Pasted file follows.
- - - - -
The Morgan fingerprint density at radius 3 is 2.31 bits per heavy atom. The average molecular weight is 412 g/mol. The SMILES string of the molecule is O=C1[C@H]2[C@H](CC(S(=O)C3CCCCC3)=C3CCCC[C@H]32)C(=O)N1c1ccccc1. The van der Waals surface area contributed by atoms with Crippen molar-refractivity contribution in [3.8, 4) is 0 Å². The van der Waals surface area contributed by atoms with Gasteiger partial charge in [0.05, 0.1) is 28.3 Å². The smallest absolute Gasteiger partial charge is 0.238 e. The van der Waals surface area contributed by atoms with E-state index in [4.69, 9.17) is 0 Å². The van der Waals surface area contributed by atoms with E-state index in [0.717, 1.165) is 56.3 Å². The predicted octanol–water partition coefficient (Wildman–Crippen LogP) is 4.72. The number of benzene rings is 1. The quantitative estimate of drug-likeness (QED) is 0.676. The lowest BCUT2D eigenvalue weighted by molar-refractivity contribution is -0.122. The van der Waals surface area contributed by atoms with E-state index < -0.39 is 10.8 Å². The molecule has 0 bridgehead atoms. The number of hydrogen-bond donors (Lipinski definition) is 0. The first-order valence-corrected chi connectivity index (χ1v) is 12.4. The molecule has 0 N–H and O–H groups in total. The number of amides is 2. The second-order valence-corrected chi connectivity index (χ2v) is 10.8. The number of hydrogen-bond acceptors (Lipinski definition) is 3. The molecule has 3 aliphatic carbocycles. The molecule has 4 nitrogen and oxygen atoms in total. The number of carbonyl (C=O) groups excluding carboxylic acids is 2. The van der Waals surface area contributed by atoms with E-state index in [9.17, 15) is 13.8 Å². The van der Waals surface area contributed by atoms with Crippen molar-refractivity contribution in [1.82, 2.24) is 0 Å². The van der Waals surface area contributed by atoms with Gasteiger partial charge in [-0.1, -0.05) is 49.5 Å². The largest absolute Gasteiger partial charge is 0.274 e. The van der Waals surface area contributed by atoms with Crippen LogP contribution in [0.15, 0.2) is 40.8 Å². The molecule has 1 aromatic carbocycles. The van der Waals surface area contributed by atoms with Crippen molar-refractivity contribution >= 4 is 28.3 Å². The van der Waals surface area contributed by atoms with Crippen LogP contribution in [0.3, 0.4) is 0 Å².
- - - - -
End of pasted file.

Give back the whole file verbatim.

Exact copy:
The Morgan fingerprint density at radius 3 is 2.31 bits per heavy atom. The average molecular weight is 412 g/mol. The SMILES string of the molecule is O=C1[C@H]2[C@H](CC(S(=O)C3CCCCC3)=C3CCCC[C@H]32)C(=O)N1c1ccccc1. The van der Waals surface area contributed by atoms with Crippen molar-refractivity contribution in [3.8, 4) is 0 Å². The van der Waals surface area contributed by atoms with Gasteiger partial charge in [0.05, 0.1) is 28.3 Å². The smallest absolute Gasteiger partial charge is 0.238 e. The van der Waals surface area contributed by atoms with E-state index in [4.69, 9.17) is 0 Å². The van der Waals surface area contributed by atoms with E-state index in [0.717, 1.165) is 56.3 Å². The predicted octanol–water partition coefficient (Wildman–Crippen LogP) is 4.72. The number of benzene rings is 1. The quantitative estimate of drug-likeness (QED) is 0.676. The lowest BCUT2D eigenvalue weighted by molar-refractivity contribution is -0.122. The van der Waals surface area contributed by atoms with E-state index < -0.39 is 10.8 Å². The molecule has 0 bridgehead atoms. The number of hydrogen-bond donors (Lipinski definition) is 0. The first-order valence-corrected chi connectivity index (χ1v) is 12.4. The molecule has 0 N–H and O–H groups in total. The number of amides is 2. The second-order valence-corrected chi connectivity index (χ2v) is 10.8. The number of hydrogen-bond acceptors (Lipinski definition) is 3. The molecule has 3 aliphatic carbocycles. The molecule has 4 nitrogen and oxygen atoms in total. The number of carbonyl (C=O) groups excluding carboxylic acids is 2. The van der Waals surface area contributed by atoms with E-state index in [9.17, 15) is 13.8 Å². The van der Waals surface area contributed by atoms with Crippen molar-refractivity contribution in [1.82, 2.24) is 0 Å². The van der Waals surface area contributed by atoms with Gasteiger partial charge in [-0.1, -0.05) is 49.5 Å². The largest absolute Gasteiger partial charge is 0.274 e. The van der Waals surface area contributed by atoms with Crippen LogP contribution in [0.15, 0.2) is 40.8 Å². The molecule has 1 aromatic carbocycles. The van der Waals surface area contributed by atoms with Crippen molar-refractivity contribution >= 4 is 28.3 Å². The van der Waals surface area contributed by atoms with Crippen LogP contribution in [0.3, 0.4) is 0 Å².